Agricultural and agribusiness innovation has always been controversial. The results of the Green Revolution started in the 1960s by Norman Borlaug -awarded the Nobel Price in 1970- in Mexico (Sonora and Mexico City) and the less known but equally consequential M.S. Swaminathan in India are inquestionable: they eradicated secular famines in India and Pakistan saving more than 70 million lives a year by producing new, more resilient and productive varieties of crops in spite of all kind of odds: wars between Pakistan and India, Mexico's customs and bureaucracy, the Nehru dynasty (Nehru and his daughter Indira Gandhi) electoral politics and academic rivalries.
But the success of technological and scientific innovation in defeating hunger and more significantly, the fatalist prophecies of Malthus got a significant push back from what Charle C. Mann calls the "prophets" of environmentalism, first among them all, Paul Erlich who coined the expression "population bomb" spreading alarm about the fact that the Earth will reach a 10 billion people population by 2050 and technology alone will not be enough to deal with their needs without dangerously menacing the environment.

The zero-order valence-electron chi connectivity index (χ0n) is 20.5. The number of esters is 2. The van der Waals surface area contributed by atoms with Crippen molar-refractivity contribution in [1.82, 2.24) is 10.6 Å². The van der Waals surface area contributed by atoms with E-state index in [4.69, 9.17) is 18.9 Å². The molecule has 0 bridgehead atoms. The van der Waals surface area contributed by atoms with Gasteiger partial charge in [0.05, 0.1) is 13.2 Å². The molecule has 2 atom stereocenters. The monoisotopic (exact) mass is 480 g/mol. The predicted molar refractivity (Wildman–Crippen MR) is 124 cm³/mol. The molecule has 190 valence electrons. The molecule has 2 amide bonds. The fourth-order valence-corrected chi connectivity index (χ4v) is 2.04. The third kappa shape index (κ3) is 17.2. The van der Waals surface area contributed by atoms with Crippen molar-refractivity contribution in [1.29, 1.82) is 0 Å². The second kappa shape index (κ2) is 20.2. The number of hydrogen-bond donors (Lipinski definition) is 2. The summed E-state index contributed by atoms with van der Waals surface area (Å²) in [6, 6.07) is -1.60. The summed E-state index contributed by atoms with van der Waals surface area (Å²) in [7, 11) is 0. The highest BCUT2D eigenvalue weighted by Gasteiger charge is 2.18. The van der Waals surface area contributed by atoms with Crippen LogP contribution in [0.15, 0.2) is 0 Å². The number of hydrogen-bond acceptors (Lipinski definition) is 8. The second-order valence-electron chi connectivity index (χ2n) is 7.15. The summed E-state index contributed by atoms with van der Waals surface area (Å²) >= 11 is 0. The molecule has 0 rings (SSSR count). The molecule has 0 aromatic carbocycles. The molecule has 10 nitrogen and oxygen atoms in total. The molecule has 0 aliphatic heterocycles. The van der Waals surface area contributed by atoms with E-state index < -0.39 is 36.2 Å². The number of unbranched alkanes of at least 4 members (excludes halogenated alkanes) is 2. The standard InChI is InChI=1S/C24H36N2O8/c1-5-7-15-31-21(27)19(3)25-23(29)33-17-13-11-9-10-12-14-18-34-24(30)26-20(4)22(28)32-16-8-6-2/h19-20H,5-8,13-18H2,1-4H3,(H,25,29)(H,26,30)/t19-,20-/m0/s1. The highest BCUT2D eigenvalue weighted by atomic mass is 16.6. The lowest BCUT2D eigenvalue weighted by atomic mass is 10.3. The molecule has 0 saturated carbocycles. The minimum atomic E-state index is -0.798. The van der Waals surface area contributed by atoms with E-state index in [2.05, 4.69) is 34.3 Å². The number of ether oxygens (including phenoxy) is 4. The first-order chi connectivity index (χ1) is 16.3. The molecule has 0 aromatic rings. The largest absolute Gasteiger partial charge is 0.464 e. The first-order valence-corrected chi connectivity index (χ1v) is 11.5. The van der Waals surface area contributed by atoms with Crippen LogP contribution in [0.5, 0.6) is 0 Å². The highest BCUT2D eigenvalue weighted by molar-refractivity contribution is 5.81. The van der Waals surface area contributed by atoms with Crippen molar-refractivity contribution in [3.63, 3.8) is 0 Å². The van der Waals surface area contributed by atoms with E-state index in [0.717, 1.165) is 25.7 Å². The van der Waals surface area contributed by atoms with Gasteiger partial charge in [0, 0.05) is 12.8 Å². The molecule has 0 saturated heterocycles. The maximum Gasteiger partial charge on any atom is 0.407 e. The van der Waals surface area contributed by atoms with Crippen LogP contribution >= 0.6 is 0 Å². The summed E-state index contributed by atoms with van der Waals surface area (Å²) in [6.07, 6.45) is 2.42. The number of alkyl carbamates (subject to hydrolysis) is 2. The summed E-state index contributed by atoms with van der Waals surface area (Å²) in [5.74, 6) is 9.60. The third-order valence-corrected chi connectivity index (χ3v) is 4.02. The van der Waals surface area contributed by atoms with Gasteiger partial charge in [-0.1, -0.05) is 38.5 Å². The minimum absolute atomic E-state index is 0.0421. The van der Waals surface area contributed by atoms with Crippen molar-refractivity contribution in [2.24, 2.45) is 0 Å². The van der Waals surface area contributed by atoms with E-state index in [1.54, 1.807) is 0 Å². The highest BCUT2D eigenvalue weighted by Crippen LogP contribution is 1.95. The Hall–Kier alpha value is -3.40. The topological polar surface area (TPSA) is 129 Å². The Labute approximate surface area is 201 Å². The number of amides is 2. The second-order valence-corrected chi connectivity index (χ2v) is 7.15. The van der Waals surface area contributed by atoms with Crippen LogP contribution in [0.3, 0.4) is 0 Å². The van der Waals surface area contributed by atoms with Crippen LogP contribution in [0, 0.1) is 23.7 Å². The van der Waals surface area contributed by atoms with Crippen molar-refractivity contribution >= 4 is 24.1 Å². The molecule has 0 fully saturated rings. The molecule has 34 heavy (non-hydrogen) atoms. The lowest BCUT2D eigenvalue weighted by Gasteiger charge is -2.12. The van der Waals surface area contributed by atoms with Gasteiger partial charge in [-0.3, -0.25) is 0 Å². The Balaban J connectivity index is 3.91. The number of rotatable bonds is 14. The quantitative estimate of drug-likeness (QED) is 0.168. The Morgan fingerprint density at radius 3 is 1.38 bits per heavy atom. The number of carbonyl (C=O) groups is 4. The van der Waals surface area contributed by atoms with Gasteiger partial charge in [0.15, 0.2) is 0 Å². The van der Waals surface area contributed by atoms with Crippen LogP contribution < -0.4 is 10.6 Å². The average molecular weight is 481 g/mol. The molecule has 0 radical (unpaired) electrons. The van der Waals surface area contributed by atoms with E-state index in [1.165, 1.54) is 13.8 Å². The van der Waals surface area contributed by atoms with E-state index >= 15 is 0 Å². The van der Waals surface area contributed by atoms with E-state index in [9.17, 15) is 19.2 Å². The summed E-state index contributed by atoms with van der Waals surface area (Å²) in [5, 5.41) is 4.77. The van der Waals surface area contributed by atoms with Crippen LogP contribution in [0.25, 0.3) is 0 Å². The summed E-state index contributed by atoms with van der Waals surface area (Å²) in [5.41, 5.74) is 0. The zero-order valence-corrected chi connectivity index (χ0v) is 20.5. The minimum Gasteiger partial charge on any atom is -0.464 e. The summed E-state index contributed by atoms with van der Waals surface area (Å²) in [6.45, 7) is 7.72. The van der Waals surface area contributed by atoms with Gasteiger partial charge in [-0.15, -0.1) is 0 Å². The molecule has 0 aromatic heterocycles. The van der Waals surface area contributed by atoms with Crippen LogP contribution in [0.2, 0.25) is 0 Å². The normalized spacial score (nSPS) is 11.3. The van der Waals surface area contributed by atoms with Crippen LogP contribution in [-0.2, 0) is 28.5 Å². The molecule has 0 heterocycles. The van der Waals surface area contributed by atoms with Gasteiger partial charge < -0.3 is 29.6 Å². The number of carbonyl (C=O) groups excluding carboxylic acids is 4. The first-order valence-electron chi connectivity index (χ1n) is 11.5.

Borlaug hung on to a firm belief on the capacity of technological innovation to overcome environmental damage as effectively as it had done with the agricultural productivity.
The prophets of environmentalism helped paradoxically stimulate technological innovation and legislative action to address the challenges they have described.
In his recent book "The Wizard and the Prophet: Two Remarkable Scientists and Their Dueling Visions to Shape Tomorrow's World", Charles C. Mann shows how both movements -technological innovation and environmentalism - are not antagonistic but part of a continuum of reciprocal collaboration.